The Schenectady County SPCA is offering $1,000 for information that leads to the arrest of the person responsible for the cat found nailed to a tree in Schenectady’s Steinmetz Park on Wednesday.
The cat was found around 3:45 p.m. by teenagers off a trail in the park. The teens notified a parent, who then called police.
“We’re just hoping that the reward may break something loose on the case,” David Dean, investigator with the SPCA, told members of the press Saturday at the park.
Dean said the SPCA is working with the Schenectady Police Department in its investigation of the incident. So far, it is unknown how exactly the cat died. Dean said the type of charges filed would depend on whether the cat died before or after being nailed to the tree .
“I really don’t have anything to make an opinion on at this point, but that’s going to be a big piece of the puzzle,” he said. “If the animal suffered, it was alive and suffered during this act, we would be able to charge them under one of the Buster’s Law crimes. The penalty would be over a year in jail.”
Police have ordered a necropsy on the animal to help determine cause of death. Dean said the results may be in early next week.
The owner of the cat has not been identified.
Dean said the act concerns him regardless of the necropsy results.
“I truly believe, and it’s been proven, these are gateway crimes and there could be a certain psychology to this where that person is dangerous or is going to be dangerous down the road,” he said. “That’s why we want to get right on it. Schenectady police put a lot of resources on it; we’ve offered to put resources into it. I feel extremely confident that we’ll find out who the offender is.”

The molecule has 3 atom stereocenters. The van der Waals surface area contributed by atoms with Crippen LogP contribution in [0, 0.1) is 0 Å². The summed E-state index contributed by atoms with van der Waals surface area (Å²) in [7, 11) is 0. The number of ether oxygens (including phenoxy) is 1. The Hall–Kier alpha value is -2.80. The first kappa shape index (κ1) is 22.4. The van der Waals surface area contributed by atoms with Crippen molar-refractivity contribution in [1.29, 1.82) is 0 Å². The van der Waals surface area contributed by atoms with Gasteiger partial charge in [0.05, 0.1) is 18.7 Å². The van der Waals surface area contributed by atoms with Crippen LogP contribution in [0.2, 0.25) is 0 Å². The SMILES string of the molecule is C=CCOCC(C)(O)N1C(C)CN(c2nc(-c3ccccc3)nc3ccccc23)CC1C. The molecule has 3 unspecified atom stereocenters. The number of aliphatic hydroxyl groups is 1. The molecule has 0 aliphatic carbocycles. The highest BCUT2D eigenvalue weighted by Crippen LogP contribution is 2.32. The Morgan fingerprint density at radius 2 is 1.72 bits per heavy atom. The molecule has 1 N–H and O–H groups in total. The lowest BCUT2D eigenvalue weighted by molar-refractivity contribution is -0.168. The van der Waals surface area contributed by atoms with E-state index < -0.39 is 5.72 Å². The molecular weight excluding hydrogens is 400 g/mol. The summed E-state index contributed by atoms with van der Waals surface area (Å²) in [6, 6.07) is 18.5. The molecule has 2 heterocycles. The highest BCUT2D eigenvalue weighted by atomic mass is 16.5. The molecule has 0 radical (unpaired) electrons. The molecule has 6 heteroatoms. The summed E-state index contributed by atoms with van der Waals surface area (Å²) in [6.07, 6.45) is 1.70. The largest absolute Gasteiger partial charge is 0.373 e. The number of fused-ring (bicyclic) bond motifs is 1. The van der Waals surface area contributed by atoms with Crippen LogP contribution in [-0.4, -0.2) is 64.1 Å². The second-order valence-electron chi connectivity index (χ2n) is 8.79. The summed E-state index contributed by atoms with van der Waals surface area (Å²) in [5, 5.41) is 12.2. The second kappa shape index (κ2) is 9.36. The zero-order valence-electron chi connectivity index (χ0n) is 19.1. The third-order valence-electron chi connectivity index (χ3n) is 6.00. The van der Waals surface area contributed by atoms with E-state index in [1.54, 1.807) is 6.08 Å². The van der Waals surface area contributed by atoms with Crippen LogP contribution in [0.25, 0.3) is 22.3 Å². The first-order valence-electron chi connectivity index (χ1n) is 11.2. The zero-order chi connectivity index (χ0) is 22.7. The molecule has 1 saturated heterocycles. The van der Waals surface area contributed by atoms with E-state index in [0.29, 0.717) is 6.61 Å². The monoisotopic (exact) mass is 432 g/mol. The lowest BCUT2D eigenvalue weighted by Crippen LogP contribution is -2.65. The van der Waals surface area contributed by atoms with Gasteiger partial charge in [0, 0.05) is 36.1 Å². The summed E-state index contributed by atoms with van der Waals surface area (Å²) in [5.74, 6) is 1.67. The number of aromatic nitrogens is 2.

The SPCA will be offering manpower in the investigation, as well as its records of previous cases, Dean said.
In a news release, the SPCA said the incident “immediately brings to mind” the torture of a cat in Schenectady in 1997 that spurred the creation of Buster’s Law, which made it a felony to cause serious injury to a pet.
Dean said there are efforts underway to expand that law, including the creation of an animal cruelty database similar to the state’s sex offender registry, “because so many of these animal crimes have ramifications as the offenders get older and more complex.”
He called this type of crime “very rare.”
“We’ve had some gruesome animal crimes which are all terrible, but there’s kind of a desperate screaming out here to draw attention,” he said. “It’s particularly gruesome, it’s in this beautiful park abutted by beautiful family homes. So it’s a major cause of concern.”
The SPCA has set up a tip line at 755-9517.
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Categories: News, Schenectady County